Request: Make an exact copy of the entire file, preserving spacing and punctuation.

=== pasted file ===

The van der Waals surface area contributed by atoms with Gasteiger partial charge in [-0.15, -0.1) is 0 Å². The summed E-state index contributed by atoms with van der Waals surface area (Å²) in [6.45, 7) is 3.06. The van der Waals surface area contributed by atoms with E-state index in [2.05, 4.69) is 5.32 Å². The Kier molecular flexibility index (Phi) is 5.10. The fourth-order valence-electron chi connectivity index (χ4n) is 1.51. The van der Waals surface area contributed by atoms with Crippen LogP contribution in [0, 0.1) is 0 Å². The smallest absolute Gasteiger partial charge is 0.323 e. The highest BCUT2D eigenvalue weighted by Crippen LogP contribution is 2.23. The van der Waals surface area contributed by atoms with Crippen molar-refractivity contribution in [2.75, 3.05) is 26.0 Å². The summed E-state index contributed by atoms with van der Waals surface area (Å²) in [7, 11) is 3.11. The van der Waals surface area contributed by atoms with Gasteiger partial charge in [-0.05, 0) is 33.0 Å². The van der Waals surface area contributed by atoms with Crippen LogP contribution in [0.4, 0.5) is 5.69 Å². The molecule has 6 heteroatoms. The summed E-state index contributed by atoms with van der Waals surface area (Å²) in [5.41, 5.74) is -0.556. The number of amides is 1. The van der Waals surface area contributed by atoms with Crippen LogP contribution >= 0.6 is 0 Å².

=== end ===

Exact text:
The van der Waals surface area contributed by atoms with Gasteiger partial charge in [-0.15, -0.1) is 0 Å². The summed E-state index contributed by atoms with van der Waals surface area (Å²) in [6.45, 7) is 3.06. The van der Waals surface area contributed by atoms with E-state index in [2.05, 4.69) is 5.32 Å². The Kier molecular flexibility index (Phi) is 5.10. The fourth-order valence-electron chi connectivity index (χ4n) is 1.51. The van der Waals surface area contributed by atoms with Crippen LogP contribution in [0, 0.1) is 0 Å². The smallest absolute Gasteiger partial charge is 0.323 e. The highest BCUT2D eigenvalue weighted by Crippen LogP contribution is 2.23. The van der Waals surface area contributed by atoms with Crippen molar-refractivity contribution in [2.75, 3.05) is 26.0 Å². The summed E-state index contributed by atoms with van der Waals surface area (Å²) in [7, 11) is 3.11. The van der Waals surface area contributed by atoms with Gasteiger partial charge in [-0.05, 0) is 33.0 Å². The van der Waals surface area contributed by atoms with Crippen LogP contribution in [0.4, 0.5) is 5.69 Å². The molecule has 6 heteroatoms. The summed E-state index contributed by atoms with van der Waals surface area (Å²) in [5.41, 5.74) is -0.556. The number of amides is 1. The van der Waals surface area contributed by atoms with Crippen LogP contribution >= 0.6 is 0 Å².